Chinese e-commerce giant Alibaba Group has named a new chief executive to replace its iconic founder Jack Ma, who announced on Jan. 15 that he was relinquishing the operational reins of the company to make room for a younger crop of leaders.
The new CEO will be Alibaba Group Executive Vice President Jonathan Lu Zhaoxi, who in more than a decade with the company has led three of its major divisions and steered Taobao, the group’s market-dominant online shopping platform, during a period of high growth that helped establish Internet e-commerce in the minds of millions of Chinese consumers.
Lu will officially take over on May 10, a date that marks the 10th anniversary of Taobao.
Ma, who is stepping down from the CEO post at the relatively young age of 48, will remain Alibaba Group executive chairman.
Company officials say that while Ma will be less involved in the day-to-day running of the company, he will continue to shape the Group’s business strategy and management development.
“Jonathan and I have worked together for 13 years,” Ma wrote in an e-mail sent today to Alibaba employees. “During that time, he founded the Alibaba.com Guangdong sales team; was the founding president of Alipay; served as president of Big Taobao; stepped in as CEO of the then-listed Alibaba.com. He is currently the Group’s chief data officer and president of Aliyun Mobile OS.
“He is passionate about and familiar with the Group’s various businesses,” Ma continued. “Not only has he contributed to building our culture and organization and developed many talented people, he also possesses a unique leadership style and charisma.”
In a statement issued today, Lu reminded employees that “We live in an era of rapid change where pressures and challenges coexist, but we must not forget our purpose and keep in mind the premise of ‘Customer First.’ We must continue to … adhere to the principles of openness and transparency as we share Alibaba Group’s resources with the entire society.”
Lu, 43, has a reputation as a low-profile leader, an operations whiz with the ability to get things done.
As Ma pointed out in his employee e-mail, Lu in the past has been tapped to lead several key initiatives and businesses at critical junctures in Alibaba Group’s history.
Lu joined Alibaba in 2000, a year after the company was founded as an Internet directory allowing China’s increasingly competitive factories to more easily connect with international buyers. After forming Alibaba.com’s sales team for South China, including manufacturing powerhouse Guangdong Province, Lu in 2004 led the launch of Alipay, the company’s online payments affiliate. He later served as Alipay’s president.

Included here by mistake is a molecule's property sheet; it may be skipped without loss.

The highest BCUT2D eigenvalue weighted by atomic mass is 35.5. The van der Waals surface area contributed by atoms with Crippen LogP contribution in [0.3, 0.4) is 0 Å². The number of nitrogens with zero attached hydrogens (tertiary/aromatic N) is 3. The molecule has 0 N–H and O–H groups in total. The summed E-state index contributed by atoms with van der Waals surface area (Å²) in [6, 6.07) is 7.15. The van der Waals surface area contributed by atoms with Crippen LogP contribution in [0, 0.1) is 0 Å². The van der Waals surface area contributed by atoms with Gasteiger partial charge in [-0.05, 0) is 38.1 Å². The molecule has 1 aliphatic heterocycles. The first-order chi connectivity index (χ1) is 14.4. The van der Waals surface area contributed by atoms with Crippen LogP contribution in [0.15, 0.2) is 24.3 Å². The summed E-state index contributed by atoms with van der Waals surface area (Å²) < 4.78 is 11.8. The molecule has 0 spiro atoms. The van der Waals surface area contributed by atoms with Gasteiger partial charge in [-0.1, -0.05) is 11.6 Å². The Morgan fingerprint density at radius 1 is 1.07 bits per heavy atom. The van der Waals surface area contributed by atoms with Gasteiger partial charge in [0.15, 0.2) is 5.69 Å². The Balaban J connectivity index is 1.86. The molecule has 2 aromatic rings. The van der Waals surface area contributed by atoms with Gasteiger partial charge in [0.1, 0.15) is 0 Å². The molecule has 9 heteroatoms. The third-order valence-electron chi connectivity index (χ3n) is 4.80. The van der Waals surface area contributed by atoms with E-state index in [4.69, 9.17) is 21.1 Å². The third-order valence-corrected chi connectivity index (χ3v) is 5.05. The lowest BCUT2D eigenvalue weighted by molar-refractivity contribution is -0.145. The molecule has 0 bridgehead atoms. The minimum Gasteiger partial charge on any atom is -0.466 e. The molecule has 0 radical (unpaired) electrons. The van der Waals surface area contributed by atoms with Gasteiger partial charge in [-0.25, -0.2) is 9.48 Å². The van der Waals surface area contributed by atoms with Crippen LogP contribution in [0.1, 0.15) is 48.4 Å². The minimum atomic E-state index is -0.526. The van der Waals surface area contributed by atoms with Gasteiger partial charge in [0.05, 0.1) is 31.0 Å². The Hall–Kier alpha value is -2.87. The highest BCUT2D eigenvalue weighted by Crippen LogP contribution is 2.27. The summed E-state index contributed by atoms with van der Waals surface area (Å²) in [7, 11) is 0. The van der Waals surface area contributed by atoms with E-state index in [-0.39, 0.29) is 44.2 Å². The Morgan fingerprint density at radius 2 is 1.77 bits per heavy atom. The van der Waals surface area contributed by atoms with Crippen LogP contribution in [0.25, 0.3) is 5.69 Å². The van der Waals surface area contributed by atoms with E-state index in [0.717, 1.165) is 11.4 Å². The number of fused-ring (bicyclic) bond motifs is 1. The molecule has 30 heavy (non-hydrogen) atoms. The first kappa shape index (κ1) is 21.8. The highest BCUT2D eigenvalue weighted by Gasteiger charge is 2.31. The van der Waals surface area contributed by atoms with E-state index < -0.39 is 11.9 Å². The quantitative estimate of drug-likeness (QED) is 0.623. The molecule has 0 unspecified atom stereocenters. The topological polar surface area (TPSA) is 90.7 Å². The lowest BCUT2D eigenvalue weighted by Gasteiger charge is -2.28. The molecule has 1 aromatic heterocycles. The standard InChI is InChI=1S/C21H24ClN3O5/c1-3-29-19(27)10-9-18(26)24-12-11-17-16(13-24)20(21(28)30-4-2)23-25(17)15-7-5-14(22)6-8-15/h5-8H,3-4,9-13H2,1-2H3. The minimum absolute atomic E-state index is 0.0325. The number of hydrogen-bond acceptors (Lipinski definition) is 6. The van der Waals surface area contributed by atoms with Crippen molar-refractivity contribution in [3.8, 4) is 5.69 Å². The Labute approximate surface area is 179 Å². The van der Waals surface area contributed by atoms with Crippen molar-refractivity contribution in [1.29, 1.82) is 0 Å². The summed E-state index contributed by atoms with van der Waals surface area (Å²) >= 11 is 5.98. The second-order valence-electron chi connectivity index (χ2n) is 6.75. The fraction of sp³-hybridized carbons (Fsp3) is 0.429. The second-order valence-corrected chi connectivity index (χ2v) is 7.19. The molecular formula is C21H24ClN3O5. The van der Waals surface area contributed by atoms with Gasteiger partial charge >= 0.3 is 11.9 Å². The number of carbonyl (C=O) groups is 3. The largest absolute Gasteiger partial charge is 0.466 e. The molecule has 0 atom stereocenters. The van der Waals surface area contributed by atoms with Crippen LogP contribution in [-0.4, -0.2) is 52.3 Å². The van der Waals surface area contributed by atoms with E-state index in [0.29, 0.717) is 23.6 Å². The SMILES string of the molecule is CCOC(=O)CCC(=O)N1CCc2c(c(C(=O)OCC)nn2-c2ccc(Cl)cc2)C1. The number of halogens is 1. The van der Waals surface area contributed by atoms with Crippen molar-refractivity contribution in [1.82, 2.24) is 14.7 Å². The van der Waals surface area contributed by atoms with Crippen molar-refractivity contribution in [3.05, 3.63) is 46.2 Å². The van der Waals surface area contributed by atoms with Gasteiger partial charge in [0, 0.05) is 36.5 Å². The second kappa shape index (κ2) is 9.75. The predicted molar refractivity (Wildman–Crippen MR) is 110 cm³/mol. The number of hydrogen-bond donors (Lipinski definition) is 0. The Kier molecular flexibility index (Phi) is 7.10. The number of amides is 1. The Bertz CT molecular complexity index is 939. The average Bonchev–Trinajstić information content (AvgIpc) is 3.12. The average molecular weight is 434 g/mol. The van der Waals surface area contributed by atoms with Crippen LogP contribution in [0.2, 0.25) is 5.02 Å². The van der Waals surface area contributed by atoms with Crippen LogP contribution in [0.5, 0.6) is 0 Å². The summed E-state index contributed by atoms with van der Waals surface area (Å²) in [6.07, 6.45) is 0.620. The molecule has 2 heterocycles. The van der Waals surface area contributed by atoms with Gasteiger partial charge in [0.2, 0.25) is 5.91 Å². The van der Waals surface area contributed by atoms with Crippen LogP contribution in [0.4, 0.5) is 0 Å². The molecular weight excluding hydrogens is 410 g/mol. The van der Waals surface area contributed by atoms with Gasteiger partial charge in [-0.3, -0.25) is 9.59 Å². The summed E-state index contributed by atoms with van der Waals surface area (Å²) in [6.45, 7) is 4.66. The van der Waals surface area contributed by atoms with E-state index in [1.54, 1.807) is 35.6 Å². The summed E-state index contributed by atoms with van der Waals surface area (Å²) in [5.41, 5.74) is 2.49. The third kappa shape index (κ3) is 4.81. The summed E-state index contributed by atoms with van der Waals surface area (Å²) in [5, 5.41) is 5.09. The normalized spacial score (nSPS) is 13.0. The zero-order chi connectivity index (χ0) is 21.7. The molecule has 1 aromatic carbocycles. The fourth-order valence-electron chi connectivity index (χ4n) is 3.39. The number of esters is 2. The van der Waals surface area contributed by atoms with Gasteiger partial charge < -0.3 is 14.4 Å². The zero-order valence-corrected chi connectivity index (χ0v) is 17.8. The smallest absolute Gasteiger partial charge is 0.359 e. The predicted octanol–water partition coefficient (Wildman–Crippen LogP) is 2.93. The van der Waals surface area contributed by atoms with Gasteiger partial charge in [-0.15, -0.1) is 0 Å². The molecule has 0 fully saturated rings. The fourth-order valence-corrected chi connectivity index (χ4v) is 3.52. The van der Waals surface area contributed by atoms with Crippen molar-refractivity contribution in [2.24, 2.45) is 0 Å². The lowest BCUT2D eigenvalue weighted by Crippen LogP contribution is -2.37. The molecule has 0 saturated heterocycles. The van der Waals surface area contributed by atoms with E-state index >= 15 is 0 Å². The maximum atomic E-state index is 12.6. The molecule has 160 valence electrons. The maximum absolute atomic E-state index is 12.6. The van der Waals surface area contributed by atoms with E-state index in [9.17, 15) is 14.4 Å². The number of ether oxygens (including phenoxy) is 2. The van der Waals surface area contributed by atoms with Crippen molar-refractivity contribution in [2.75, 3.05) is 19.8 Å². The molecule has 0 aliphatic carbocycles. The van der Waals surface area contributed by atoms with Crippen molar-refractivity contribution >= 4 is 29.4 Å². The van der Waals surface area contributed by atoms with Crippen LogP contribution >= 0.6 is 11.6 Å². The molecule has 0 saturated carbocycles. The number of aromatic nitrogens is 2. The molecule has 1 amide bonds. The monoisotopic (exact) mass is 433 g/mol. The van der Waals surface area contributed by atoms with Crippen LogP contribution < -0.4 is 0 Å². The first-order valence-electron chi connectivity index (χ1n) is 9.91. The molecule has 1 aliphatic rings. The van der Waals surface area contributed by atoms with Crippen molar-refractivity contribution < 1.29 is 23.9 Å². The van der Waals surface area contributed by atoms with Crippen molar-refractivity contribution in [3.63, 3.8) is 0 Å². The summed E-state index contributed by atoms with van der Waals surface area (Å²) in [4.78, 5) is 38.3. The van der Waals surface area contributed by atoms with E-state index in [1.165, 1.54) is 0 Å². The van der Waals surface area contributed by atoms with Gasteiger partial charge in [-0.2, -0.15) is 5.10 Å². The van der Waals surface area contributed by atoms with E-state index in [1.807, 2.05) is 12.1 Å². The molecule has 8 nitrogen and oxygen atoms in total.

In early 2008 Lu moved to Taobao, China’s dominant online retailing platform. During his tenure Taobao’s GMV (total sales generated by sellers using the platform) soared eightfold, and the online shopping unit began developing and integrating social networking into e-commerce.
Lu, who holds a master’s degree in business administration from China Europe International Business School in Shanghai, was named chief executive officer of Alibaba.com in early 2011, presiding over the privatization of the business-to-business trading website the following year.
Since July 2012, Lu has been an Alibaba executive vice president and the Group’s chief data officer. In this role, he has been responsible for driving the company’s strategically important Big Data initiative, centered on the creation of a data-sharing platform that can be accessed by the millions of small businesses that use Alibaba services. He is also responsible for Alibaba’s Aliyun mobile device operating system.
Lu has an entrepreneurial streak. Before joining Alibaba, he worked in the hotel industry, then co-founded a network communication company. But he shuns the spotlight—unlike his predecessor Ma, a well-known Chinese Internet entrepreneur who built Alibaba Group into the world’s most-valuable private tech company with 24,000 employees and an estimated valuation of more than $40 billion.
In January, the company was reorganized into 25 business units overseen by nine presidents. As CEO, Lu will oversee all of those businesses with the exception of the recently formed Alibaba Small and Micro Financial Services Group, Alibaba’s financial services arm.
Lucy Peng, Alibaba’s chief human resources officer and former head of Alipay, was elevated to CEO of the new financial services arm last week.